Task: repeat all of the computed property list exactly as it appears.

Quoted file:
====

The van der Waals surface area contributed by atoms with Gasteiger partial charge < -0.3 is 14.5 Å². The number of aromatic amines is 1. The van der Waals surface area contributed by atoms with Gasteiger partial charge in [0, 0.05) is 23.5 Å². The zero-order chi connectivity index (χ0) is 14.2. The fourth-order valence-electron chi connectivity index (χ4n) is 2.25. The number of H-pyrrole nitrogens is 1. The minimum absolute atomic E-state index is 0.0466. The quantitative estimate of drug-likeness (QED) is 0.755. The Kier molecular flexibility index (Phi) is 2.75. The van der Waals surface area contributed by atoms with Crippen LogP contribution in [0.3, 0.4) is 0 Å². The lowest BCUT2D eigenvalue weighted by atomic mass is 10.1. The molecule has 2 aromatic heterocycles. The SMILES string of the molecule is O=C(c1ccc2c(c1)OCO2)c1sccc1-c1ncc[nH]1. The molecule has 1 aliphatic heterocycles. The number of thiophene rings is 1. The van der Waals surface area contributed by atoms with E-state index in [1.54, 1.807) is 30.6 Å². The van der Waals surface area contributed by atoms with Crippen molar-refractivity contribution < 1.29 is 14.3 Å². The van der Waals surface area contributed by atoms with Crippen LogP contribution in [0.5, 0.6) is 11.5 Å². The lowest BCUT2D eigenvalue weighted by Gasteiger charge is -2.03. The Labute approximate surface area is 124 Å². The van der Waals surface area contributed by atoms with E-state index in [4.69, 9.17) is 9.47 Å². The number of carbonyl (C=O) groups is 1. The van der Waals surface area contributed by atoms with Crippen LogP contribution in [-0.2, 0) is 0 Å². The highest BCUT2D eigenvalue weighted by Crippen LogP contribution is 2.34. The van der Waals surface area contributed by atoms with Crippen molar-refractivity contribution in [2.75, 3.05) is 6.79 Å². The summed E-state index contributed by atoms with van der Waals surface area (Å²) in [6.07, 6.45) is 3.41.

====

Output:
The van der Waals surface area contributed by atoms with Gasteiger partial charge < -0.3 is 14.5 Å². The number of aromatic amines is 1. The van der Waals surface area contributed by atoms with Gasteiger partial charge in [0, 0.05) is 23.5 Å². The zero-order chi connectivity index (χ0) is 14.2. The fourth-order valence-electron chi connectivity index (χ4n) is 2.25. The number of H-pyrrole nitrogens is 1. The minimum absolute atomic E-state index is 0.0466. The quantitative estimate of drug-likeness (QED) is 0.755. The Kier molecular flexibility index (Phi) is 2.75. The van der Waals surface area contributed by atoms with Crippen LogP contribution in [0.3, 0.4) is 0 Å². The lowest BCUT2D eigenvalue weighted by atomic mass is 10.1. The molecule has 2 aromatic heterocycles. The SMILES string of the molecule is O=C(c1ccc2c(c1)OCO2)c1sccc1-c1ncc[nH]1. The molecule has 1 aliphatic heterocycles. The number of thiophene rings is 1. The van der Waals surface area contributed by atoms with E-state index in [1.54, 1.807) is 30.6 Å². The van der Waals surface area contributed by atoms with Crippen molar-refractivity contribution < 1.29 is 14.3 Å². The van der Waals surface area contributed by atoms with Crippen LogP contribution in [0.5, 0.6) is 11.5 Å². The lowest BCUT2D eigenvalue weighted by Gasteiger charge is -2.03. The Labute approximate surface area is 124 Å². The van der Waals surface area contributed by atoms with E-state index in [4.69, 9.17) is 9.47 Å². The number of carbonyl (C=O) groups is 1. The van der Waals surface area contributed by atoms with Crippen LogP contribution in [-0.2, 0) is 0 Å². The highest BCUT2D eigenvalue weighted by Crippen LogP contribution is 2.34. The van der Waals surface area contributed by atoms with Crippen molar-refractivity contribution in [2.75, 3.05) is 6.79 Å². The summed E-state index contributed by atoms with van der Waals surface area (Å²) in [6.07, 6.45) is 3.41.